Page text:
Betaseron® (interferon beta-1b)
FDA-Approved Medications: New Data on Previously Approved Medications
- Dose: 25 mg (1 mL) self-administered subcutaneously (starting at 0.0625 mg (0.25 mL), then increasing over six weeks to 25 mg)
- Approved in 1993 for RMS
Betaseron® (interferon beta-1b) is the first disease-modifying therapy (DMT) to receive FDA approval for the long-term treatment of MS. It is a synthetic version of the human interferon beta. Interferon beta balances the expression of pro- and anti-inflammatory agents in the brain and restricts the flow of inflammatory neurons through the bloodbrain barrier. This slows MS disease progression by reducing neuron inflammation, and is believed to increase production of nerve growth factor.
Betaseron secured FDA approval for relapsing forms of MS (RMS) after a doubleblind, placebo-controlled study. The 372 patients with RMS in the study had a baseline mean Expanded Disability Status Scale (EDSS) of 5.5, indicative of severe disability that impedes daily activities. Participants also were required to have had at least two exacerbations in the two years before the trial, but with no exacerbations in the preceding month. The patients were randomized at a nearly 1:1:1 ratio to Betaseron 0.25 or 0.05 mg or placebo, self-administered subcutaneously every other day for two years.
At endpoint, the mean annual exacerbation rate was 0.9 among patients who received Betaseron 0.25 mg, compared with 1.14 in the Betaseron 0.05 mg group and 1.31 with placebo. An exacerbation was defined as the appearance of a new clinical sign/symptom or the clinical worsening of a previous sign/symptom that had been stable for at least 30 days. The exacerbation had to persist for at least 24 hours to be considered as a true relapse.4848
New data support early initiation and long-term use of Betaseron in individuals who develop a clinically isolated syndrome (CIS). A CIS is a preliminary episode of nerve inflammation or damage that may develop into clinically definite MS (CDMS) sometime in the future. A recently reported study followed 468 individuals who received Betaseron or placebo, either immediately after or within two years of a CIS episode. Participants in the placebo group were switched to Betaseron after two years, or were switched immediately after they developed CDMS.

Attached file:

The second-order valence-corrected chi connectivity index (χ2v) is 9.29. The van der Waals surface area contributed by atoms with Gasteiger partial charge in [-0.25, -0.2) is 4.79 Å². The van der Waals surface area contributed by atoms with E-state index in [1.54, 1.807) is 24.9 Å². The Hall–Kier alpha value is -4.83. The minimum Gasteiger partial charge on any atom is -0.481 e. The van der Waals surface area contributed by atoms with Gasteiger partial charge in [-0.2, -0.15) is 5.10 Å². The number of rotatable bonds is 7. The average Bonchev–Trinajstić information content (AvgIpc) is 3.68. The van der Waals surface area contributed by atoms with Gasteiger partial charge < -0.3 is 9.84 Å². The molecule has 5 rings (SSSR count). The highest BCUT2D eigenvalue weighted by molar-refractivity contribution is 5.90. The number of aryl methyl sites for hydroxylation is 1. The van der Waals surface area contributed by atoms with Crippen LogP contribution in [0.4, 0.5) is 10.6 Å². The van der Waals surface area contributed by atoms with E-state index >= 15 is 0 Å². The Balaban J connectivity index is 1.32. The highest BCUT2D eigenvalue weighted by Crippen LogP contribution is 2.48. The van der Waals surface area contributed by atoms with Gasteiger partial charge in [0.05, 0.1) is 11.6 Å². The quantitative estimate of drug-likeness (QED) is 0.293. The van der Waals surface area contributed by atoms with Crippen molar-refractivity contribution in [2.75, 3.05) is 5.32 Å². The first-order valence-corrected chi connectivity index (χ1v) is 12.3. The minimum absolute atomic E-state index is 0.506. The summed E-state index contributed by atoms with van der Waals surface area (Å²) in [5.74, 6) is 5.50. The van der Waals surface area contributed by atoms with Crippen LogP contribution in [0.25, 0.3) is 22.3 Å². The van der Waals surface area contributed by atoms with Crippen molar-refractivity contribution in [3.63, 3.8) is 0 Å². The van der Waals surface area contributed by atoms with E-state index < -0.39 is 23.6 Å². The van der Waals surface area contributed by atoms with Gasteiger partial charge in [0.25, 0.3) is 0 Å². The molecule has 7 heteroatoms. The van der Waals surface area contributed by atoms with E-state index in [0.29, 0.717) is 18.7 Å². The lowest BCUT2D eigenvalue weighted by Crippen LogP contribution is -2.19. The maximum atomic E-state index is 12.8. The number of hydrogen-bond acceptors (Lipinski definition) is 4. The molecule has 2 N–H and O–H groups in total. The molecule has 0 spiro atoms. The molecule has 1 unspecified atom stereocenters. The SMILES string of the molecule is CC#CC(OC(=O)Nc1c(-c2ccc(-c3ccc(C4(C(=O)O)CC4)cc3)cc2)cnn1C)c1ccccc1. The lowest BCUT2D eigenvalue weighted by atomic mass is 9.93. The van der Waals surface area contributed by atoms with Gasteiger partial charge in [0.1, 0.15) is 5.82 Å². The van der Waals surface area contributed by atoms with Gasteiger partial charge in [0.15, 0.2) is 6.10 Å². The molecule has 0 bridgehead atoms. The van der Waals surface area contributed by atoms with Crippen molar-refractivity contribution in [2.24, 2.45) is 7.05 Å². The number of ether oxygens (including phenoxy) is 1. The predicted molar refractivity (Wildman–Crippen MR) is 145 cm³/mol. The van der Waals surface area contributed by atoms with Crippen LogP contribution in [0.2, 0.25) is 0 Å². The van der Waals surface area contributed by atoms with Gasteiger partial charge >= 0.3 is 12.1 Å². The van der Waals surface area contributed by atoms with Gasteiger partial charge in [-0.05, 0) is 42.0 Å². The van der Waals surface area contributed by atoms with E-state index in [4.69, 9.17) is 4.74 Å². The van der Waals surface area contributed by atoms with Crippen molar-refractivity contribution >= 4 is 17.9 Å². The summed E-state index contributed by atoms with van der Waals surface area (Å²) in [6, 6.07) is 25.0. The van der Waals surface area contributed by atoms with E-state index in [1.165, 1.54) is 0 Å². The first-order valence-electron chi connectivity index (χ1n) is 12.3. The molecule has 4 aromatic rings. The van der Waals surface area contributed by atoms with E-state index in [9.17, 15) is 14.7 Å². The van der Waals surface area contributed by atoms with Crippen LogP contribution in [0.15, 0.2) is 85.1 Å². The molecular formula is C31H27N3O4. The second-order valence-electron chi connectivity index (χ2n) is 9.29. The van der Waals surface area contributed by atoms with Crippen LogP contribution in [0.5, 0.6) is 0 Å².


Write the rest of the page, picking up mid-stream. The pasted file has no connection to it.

Fifteen years after initial randomization, 261 of the initially enrolled patients completed a comprehensive clinical and MRI examination, and information was available on six additional study enrollees who had died. Risk of relapse in the early-treatment group (individuals who received Betaseron from the start) was 18.9 percent lower than that of the placebo/delayed-treatment group. Also, the risk of conversion to CDMS was 30.5 percent lower in the immediate-treatment group versus the delayed-treatment group.17
Meanwhile, another team of researchers sought to determine whether extended beta interferon therapy, such as with Betaseron, increases survival in MS. Researchers followed 5,989 patients registered at two MS clinics in British Columbia and France who were diagnosed with RMS and treated with beta interferon. The patients had never received an immunosuppressant or DMT before the study period. A maximum of 18 years of data were reviewed for each person, and most of the 742 individuals who died during the study were matched with controls from the two databases.
After a series of mathematical analyses, the researchers found that treatment with beta interferon for three years or more was associated with increased survival in patients with RMS. However, the investigators did not find an association with extended survival for beta interferon treatment that lasted between six months and three years.18